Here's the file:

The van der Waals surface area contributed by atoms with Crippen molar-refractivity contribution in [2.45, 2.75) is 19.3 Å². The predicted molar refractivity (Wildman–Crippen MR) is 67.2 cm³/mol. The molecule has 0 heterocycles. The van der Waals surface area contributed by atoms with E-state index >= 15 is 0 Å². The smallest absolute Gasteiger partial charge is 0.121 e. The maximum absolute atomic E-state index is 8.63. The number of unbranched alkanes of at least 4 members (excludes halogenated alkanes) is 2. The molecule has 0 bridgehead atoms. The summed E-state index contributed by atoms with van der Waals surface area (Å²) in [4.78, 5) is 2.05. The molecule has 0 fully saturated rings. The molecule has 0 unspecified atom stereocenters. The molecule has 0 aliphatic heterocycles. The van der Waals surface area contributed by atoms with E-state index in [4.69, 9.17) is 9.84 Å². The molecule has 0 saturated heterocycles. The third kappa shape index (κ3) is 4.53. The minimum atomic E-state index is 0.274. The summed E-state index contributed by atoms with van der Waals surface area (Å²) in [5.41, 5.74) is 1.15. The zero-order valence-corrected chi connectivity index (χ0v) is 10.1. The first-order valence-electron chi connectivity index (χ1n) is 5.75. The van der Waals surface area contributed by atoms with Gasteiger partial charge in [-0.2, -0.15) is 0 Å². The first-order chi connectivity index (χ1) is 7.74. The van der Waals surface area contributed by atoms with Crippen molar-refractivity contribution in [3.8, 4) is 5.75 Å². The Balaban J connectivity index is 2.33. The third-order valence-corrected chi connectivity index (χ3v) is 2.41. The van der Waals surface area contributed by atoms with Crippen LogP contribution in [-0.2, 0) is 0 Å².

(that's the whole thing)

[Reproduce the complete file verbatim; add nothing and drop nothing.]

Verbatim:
The van der Waals surface area contributed by atoms with Crippen molar-refractivity contribution in [2.45, 2.75) is 19.3 Å². The predicted molar refractivity (Wildman–Crippen MR) is 67.2 cm³/mol. The molecule has 0 heterocycles. The van der Waals surface area contributed by atoms with E-state index >= 15 is 0 Å². The smallest absolute Gasteiger partial charge is 0.121 e. The maximum absolute atomic E-state index is 8.63. The number of unbranched alkanes of at least 4 members (excludes halogenated alkanes) is 2. The molecule has 0 bridgehead atoms. The summed E-state index contributed by atoms with van der Waals surface area (Å²) in [4.78, 5) is 2.05. The molecule has 0 fully saturated rings. The molecule has 0 unspecified atom stereocenters. The molecule has 0 aliphatic heterocycles. The van der Waals surface area contributed by atoms with E-state index in [4.69, 9.17) is 9.84 Å². The molecule has 0 saturated heterocycles. The third kappa shape index (κ3) is 4.53. The minimum atomic E-state index is 0.274. The summed E-state index contributed by atoms with van der Waals surface area (Å²) in [5.41, 5.74) is 1.15. The zero-order valence-corrected chi connectivity index (χ0v) is 10.1. The first-order valence-electron chi connectivity index (χ1n) is 5.75. The van der Waals surface area contributed by atoms with Gasteiger partial charge in [-0.2, -0.15) is 0 Å². The first-order chi connectivity index (χ1) is 7.74. The van der Waals surface area contributed by atoms with Crippen molar-refractivity contribution in [3.8, 4) is 5.75 Å². The Balaban J connectivity index is 2.33. The third-order valence-corrected chi connectivity index (χ3v) is 2.41. The van der Waals surface area contributed by atoms with Crippen LogP contribution in [-0.2, 0) is 0 Å².